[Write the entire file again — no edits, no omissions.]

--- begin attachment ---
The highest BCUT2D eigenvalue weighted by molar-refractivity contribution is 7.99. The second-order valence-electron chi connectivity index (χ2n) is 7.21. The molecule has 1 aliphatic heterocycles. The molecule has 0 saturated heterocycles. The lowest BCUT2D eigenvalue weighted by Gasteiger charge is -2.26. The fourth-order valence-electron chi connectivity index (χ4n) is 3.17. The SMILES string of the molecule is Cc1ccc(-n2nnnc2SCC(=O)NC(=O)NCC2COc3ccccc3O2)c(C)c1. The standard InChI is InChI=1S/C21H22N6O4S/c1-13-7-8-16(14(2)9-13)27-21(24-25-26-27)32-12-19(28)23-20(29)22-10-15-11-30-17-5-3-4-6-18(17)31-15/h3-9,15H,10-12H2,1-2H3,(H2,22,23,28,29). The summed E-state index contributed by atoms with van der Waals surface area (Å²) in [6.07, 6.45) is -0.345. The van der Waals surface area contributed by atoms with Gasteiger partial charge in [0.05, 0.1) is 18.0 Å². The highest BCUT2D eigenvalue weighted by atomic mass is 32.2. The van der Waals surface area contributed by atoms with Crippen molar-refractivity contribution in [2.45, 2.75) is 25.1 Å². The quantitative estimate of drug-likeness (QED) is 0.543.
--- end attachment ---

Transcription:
The highest BCUT2D eigenvalue weighted by molar-refractivity contribution is 7.99. The second-order valence-electron chi connectivity index (χ2n) is 7.21. The molecule has 1 aliphatic heterocycles. The molecule has 0 saturated heterocycles. The lowest BCUT2D eigenvalue weighted by Gasteiger charge is -2.26. The fourth-order valence-electron chi connectivity index (χ4n) is 3.17. The SMILES string of the molecule is Cc1ccc(-n2nnnc2SCC(=O)NC(=O)NCC2COc3ccccc3O2)c(C)c1. The standard InChI is InChI=1S/C21H22N6O4S/c1-13-7-8-16(14(2)9-13)27-21(24-25-26-27)32-12-19(28)23-20(29)22-10-15-11-30-17-5-3-4-6-18(17)31-15/h3-9,15H,10-12H2,1-2H3,(H2,22,23,28,29). The summed E-state index contributed by atoms with van der Waals surface area (Å²) in [6.07, 6.45) is -0.345. The van der Waals surface area contributed by atoms with Gasteiger partial charge in [0.05, 0.1) is 18.0 Å². The highest BCUT2D eigenvalue weighted by atomic mass is 32.2. The van der Waals surface area contributed by atoms with Crippen molar-refractivity contribution in [2.45, 2.75) is 25.1 Å². The quantitative estimate of drug-likeness (QED) is 0.543.